Thank you so much to Charlaine Harris, Saga Press Publishing, and NetGalley for making this review possible.

Book Review: The Night Country

In The Night Country, Alice Proserpine dives back into a menacing, mesmerizing world of dark fairy tales and hidden doors of The Hazel Wood. Follow her and Ellery Finch as they learn The Hazel Wood was just the beginning, and that worlds die not with a whimper, but a bang.
With Finch’s help, Alice escaped the Hinterland and her reclusive grandmother’s dark legacy. Now she and the rest of the dregs of the fairy tale world have washed up in New York City, where Alice is trying to make a new, unmagical life. But something is stalking the Hinterland’s survivors—and she suspects their deaths may have a darker purpose. Meanwhile, in the winking out world of the Hinterland, Finch seeks his own adventure, and—if he can find it—a way back home…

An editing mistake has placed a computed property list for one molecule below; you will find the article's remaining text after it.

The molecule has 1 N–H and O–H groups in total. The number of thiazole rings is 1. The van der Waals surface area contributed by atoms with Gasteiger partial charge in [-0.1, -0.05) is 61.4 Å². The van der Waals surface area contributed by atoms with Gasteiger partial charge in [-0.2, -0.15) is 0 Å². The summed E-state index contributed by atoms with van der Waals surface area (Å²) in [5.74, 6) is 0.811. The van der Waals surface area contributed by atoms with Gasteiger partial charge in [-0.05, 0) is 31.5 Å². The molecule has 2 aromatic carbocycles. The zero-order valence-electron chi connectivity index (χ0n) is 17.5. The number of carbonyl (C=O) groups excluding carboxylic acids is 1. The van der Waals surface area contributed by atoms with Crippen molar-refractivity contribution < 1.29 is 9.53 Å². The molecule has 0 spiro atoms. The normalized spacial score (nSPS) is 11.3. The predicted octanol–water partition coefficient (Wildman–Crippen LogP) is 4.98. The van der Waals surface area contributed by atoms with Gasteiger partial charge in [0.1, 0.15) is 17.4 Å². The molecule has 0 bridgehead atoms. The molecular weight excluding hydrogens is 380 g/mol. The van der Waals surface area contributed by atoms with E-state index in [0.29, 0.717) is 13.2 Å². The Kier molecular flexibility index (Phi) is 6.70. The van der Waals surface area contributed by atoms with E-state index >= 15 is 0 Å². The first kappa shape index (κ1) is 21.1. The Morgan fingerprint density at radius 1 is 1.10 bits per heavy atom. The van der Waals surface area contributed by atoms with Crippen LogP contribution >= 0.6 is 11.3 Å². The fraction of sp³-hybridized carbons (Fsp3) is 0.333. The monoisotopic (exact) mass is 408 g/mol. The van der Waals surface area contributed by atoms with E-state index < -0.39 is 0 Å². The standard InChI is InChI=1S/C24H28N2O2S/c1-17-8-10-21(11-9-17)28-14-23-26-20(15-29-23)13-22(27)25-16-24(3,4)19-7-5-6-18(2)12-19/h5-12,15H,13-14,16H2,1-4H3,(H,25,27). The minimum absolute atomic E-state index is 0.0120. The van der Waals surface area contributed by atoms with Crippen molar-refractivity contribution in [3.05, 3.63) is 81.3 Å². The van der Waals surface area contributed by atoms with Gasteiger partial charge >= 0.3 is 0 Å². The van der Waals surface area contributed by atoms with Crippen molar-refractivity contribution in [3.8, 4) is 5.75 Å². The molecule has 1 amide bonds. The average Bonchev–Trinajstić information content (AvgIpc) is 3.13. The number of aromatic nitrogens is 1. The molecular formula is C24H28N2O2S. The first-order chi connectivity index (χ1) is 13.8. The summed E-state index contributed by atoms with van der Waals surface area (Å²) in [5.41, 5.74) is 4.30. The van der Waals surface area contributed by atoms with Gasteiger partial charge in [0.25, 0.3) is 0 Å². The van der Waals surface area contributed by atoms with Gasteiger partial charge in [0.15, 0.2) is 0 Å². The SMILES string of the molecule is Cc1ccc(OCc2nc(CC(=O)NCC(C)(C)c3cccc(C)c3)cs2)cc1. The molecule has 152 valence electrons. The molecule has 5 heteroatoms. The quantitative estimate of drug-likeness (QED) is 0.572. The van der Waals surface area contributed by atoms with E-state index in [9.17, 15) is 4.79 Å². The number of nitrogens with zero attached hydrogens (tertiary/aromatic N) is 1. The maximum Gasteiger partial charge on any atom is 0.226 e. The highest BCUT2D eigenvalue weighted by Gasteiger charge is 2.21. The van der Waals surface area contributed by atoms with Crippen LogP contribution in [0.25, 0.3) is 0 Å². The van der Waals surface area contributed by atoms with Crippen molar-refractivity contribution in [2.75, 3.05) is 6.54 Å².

I received a free digital copy of this book from NetGalley in exchange for an honest review.

The Night Country and its predecessor is such a controversial book. People either really love it or really hate it. Personally, I really love this series. I will say, I loved The Hazel Wood a bit more than The Night Country. One thing I did not like about The Night Country was that there was no real recap or anything to bring you back to the story of The Hazel Wood. It just jumps immediately back into the story, so I would highly suggest reading the first book right before you start the second. 

I really feel like The Night Country was very well written. Melissa Albert has come up with such a unique world and just does a beautiful job of immersing you into it. Even though there was no real recap, the story did continue beautifully and the characters were just well written. The story line is not rushed and felt very natural and organic.